Painted by J. C. Horsley, R.A.—Engraved by T. O. Barlow
ISAMBARD KINGDOM BRUNEL,
ISAMBARD BRUNEL, B.C.L.,
OF LINCOLN’S INN;
CHANCELLOR OF THE DIOCESE OF ELY.
LONGMANS, GREEN, AND CO.
I have not attempted to describe the events of my father’s life in chronological order beyond the end of Chapter III., which brings down the narrative to the close of 1835, the year in which the Act was obtained for the Great Western Railway.
Chapter IV. contains a general account of my father’s railway works, with the exception of the Bridges, which are described in Chapter VII. The history of the Broad Gauge and of the trial of the Atmospheric System on the South Devon Railway is given in Chapters V. and VI.
Chapters VIII.—XIII. contain an account of my father’s labours for the advancement of Ocean Steam Navigation. It will be noted that these chapters cover the same period as Chapters IV.—VII., namely, from 1835, the year of the commencement of the Great Western Railway and the Great Western Steam-ship, to 1859, the year of his death, in which the Saltash Bridge and the Great Eastern were both completed.
Chapters VII. (on the Bridges) and XIV. (on the Docks) have been written by Mr. William Bell, for many years a member of my father’s engineering staff; and in regard to Chapter V. (on the Broad Gauge), I have to acknowledge assistance rendered me by Mr. William Pole, F.R.S.
For the Note on the Carbonic Acid Gas Engine which follows Chapter I., I am indebted to Mr. William Hawes; and for Chapter VI. (on the Atmospheric System) to Mr. Froude, F.R.S.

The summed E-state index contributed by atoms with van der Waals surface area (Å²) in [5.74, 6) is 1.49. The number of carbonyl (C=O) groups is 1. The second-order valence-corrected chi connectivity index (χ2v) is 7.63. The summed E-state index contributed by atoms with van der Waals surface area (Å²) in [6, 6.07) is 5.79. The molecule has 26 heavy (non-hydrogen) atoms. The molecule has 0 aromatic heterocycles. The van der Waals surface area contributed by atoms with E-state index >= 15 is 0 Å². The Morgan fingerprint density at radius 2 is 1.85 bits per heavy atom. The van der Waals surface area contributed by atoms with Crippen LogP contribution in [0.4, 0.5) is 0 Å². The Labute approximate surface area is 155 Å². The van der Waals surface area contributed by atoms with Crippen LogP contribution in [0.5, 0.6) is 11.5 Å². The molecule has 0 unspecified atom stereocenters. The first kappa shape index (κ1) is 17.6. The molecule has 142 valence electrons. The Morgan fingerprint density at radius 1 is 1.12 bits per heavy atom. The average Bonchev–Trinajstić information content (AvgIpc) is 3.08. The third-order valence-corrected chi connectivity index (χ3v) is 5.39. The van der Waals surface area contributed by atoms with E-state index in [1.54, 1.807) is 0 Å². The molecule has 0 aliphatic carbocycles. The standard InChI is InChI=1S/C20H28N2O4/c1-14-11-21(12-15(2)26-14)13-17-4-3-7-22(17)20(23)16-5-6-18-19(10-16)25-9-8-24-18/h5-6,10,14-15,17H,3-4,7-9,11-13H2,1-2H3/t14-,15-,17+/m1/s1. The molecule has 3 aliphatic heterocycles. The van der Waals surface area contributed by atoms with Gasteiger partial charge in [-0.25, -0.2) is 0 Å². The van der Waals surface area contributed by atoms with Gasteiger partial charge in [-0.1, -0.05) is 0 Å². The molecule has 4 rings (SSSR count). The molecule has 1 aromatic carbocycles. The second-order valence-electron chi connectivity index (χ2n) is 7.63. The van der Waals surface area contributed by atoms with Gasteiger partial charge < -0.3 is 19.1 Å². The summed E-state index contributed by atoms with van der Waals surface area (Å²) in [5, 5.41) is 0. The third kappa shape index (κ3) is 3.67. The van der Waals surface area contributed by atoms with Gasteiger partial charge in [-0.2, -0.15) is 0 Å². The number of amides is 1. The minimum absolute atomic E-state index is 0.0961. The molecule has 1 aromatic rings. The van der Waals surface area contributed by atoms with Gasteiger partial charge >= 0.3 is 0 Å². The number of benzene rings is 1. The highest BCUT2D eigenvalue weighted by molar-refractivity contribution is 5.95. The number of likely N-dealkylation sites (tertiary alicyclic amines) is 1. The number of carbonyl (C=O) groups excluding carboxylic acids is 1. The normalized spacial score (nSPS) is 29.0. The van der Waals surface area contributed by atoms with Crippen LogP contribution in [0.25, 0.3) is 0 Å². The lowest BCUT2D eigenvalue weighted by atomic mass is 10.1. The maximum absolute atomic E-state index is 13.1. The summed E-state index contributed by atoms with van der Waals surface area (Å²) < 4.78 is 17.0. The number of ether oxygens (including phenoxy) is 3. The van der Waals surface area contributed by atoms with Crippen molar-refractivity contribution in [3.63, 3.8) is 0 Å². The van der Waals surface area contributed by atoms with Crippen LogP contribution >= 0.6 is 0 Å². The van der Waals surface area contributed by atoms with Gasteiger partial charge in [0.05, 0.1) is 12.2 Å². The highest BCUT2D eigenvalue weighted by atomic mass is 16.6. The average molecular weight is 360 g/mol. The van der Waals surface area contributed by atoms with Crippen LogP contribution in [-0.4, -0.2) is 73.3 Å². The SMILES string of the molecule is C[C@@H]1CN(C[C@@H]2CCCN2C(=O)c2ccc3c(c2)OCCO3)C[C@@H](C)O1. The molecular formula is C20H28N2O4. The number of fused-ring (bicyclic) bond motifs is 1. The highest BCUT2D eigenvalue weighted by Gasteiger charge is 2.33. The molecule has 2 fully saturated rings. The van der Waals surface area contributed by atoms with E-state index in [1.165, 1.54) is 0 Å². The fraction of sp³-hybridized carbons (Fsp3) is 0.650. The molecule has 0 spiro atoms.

I have also printed letters, written to me at my request, relating to various incidents in my father’s life.
The assistance I received in the preparation of the chapters on Steam Navigation from my friend the late Captain Claxton, R.N., has been referred to in the note to p. 234.
I have throughout availed myself of my brother’s professional knowledge.
I have been compelled, in order to bring the work within the compass of a single volume, to omit much that would otherwise have been inserted, and I must therefore be held responsible for the general arrangement of those parts which have been contributed by others, as well as for the chapters which I have written myself.
Lastly, I desire gratefully to thank those friends who, by supplying me with materials and revising the proof sheets, have helped me in my endeavour to make this book, as far as possible, an accurate record of my father’s life, written in the spirit of which he would have approved.
18 Duke Street, Westminster:
List of Reports and Other Original Documents
List of Illustrations
Birth of Mr. Brunel, April 9, 1806—Sir Marc Isambard Brunel—The Block Machinery—Mr. Brunel’s School Life—The Thames Tunnel—Sinking of the Rotherhithe Shaft—Description of the Shield—Extracts from Sir Isambard Brunel’s Journals from the Commencement of the Thames Tunnel to the date of the Second Irruption of the River, January 12, 1828—Note A: The Bourbon Suspension Bridges—Note B: Experiments with Carbonic Acid Gas.
THE CLIFTON SUSPENSION BRIDGE
A.D. 1829—1853. ÆTATIS 24—48.
Origin of the Undertaking—The First Competition, November 1829—Description of Mr. Brunel’s Plans—Mr. Telford’s Decision as Umpire—Mr. Telford’s Design—The Second Competition—Mr. Brunel appointed Engineer, March 1831—Commencement of the Works, August 1836—Description of the Design—Abandonment of the Works, 1853—Formation of a New Company and Completion of the Bridge, 1864—Note: The Hungerford Suspension Bridge
EARLY HISTORY OF THE GREAT WESTERN RAILWAY
A.D. 1833—1835. ÆTATIS 27—30.